Nursing tank tops, nursing wraps even nursing dresses make breastfeeding convenient plus discreet. For more privacy in public situations, there are nursing covers and nursing scarves. Some nursing scarves can do double—even triple or more—duty offering privacy for breastfeeding; being a covering for grocery carts; serving as a sun shade for strollers; enclosing your baby’s car seat; and adding to your accessories as an infinity scarf!
To have at home–
Back in my day, we’d use pillows to help prop up baby and ease back strain. Nowadays there are other options: Boppy or Brest Friend for example. As a breastfeeding aid, my recommendation would have to be Brest Friend—it not only helps position your baby correctly for better latching on, but it doesn’t let baby slip down because it straps around you, fitting up to your body snugly. Although, if you’re trying to get more than one use out of a product then the Boppy is the one you want. It can also be used to prop up baby during tummy time and then be used to help baby remain upright while seated.
When I was a baby, this was de rigueur for families, but by the time I had MY children no one ever said anything about having a scale at home to weigh your baby after feedings. Either it was a cultural thing—me being born overseas OR it was assumed you’d be going to well-baby checks at your pediatrician’s. A scale, though, can give you added comfort in knowing your breastfeeding IS actually putting weight on your baby!
All mothers are working mothers! Whether you work outside the home or not though, pump some extra milk and let Dad take an overnight feeding or two! NOTE if you’re supplementing feedings with a bottle, always offer the breast first to continue to encourage breastfeeding! Another factor to consider: The bottle’s nipple. Choose a bottle with nipple that mimic mom’s nipple! (NOTE: There are hands-free pumping bras available. Technically you can manually assist the pump to express more milk, but sometimes you just want to have the use of your hands!)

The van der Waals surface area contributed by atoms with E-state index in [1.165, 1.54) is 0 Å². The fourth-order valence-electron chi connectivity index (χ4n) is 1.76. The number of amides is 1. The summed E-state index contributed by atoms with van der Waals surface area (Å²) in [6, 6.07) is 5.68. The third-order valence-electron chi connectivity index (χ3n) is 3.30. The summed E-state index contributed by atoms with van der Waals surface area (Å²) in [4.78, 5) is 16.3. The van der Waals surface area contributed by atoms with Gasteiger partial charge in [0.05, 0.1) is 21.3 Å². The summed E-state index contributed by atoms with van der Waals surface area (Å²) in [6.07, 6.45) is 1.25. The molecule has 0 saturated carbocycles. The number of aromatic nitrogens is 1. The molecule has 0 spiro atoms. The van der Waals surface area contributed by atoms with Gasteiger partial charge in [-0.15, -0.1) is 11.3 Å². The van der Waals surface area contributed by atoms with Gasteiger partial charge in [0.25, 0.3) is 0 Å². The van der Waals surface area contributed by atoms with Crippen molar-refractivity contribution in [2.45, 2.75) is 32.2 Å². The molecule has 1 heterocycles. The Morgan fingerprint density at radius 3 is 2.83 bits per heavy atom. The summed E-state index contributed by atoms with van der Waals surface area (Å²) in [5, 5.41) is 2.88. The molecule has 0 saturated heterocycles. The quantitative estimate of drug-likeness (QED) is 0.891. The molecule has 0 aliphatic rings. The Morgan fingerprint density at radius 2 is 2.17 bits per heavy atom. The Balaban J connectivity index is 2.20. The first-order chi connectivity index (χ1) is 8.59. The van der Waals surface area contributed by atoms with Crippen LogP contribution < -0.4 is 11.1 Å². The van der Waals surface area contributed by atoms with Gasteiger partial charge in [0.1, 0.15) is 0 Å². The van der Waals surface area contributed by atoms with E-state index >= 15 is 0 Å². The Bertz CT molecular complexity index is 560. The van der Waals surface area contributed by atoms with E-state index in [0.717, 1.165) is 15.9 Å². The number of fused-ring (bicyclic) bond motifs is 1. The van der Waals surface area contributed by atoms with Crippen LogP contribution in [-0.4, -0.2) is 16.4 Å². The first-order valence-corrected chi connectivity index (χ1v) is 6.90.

Heating or Cooling Gel Packs:
Engorgement might be hard to comprehend for the new mom, but once experienced you never want a repeat! Using a gel pack can soothe, hard full breasts when you’re baby is weaning down his number of feedings per day/night.
Breastfeeding requires extra calories to insure mom’s body is capable of producing enough milk to feed her baby. Eating a balanced diet of proteins, carbohydrates—fruits, vegetables and grains—and healthy fats, plus staying well-hydrated will typically be enough. Boost milk production with a relaxing tea! Try these tasty homemade lactation cookies* with a cup Mother’s Milk tea. Also useful for increasing milk production are fenugreek seed supplements…be aware, though, you could develop a maple aroma from the fenugreek!
Encourage her and support all her breastfeeding efforts! Let her (and Dad) know they cannot spoil an infant! Some infants feed as often as every 1.5 hours; some space it out to 3 hours in a 24 hour period. All that and anything in between is normal! Feeding on demand is not spoiling, it’s attending to a baby’s needs; it’s nurturing and loving their baby.
Often times a song will come into my head when I’m thinking about a topic…this time it’s: What You Won’t Do For Love
*Lactation cookies can also be purchased.
Yours in Play!